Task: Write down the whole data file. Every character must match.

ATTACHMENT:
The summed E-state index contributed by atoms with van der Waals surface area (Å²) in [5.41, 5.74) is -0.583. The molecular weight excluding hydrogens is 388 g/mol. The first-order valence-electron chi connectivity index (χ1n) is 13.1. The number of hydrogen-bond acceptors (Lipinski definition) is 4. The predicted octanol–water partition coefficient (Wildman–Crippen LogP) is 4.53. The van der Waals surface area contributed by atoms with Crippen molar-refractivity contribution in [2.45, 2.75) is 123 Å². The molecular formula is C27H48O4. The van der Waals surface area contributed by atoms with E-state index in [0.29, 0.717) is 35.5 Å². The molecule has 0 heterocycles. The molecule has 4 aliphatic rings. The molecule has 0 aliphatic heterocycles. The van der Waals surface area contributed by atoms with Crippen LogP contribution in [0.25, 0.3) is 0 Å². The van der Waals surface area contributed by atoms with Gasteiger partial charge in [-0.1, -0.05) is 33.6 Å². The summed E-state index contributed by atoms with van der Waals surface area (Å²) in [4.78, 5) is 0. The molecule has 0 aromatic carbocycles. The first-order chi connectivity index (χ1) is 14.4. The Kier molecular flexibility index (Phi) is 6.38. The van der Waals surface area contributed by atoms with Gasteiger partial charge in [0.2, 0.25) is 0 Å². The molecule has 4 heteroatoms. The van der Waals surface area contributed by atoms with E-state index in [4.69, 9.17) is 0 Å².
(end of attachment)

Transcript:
The summed E-state index contributed by atoms with van der Waals surface area (Å²) in [5.41, 5.74) is -0.583. The molecular weight excluding hydrogens is 388 g/mol. The first-order valence-electron chi connectivity index (χ1n) is 13.1. The number of hydrogen-bond acceptors (Lipinski definition) is 4. The predicted octanol–water partition coefficient (Wildman–Crippen LogP) is 4.53. The van der Waals surface area contributed by atoms with Crippen molar-refractivity contribution in [2.45, 2.75) is 123 Å². The molecular formula is C27H48O4. The van der Waals surface area contributed by atoms with E-state index in [0.29, 0.717) is 35.5 Å². The molecule has 0 heterocycles. The molecule has 4 aliphatic rings. The molecule has 0 aliphatic heterocycles. The van der Waals surface area contributed by atoms with Crippen LogP contribution in [0.25, 0.3) is 0 Å². The van der Waals surface area contributed by atoms with Gasteiger partial charge in [-0.1, -0.05) is 33.6 Å². The summed E-state index contributed by atoms with van der Waals surface area (Å²) in [4.78, 5) is 0. The molecule has 0 aromatic carbocycles. The first-order chi connectivity index (χ1) is 14.4. The Kier molecular flexibility index (Phi) is 6.38. The van der Waals surface area contributed by atoms with Gasteiger partial charge in [0.2, 0.25) is 0 Å². The molecule has 4 heteroatoms. The van der Waals surface area contributed by atoms with E-state index in [4.69, 9.17) is 0 Å².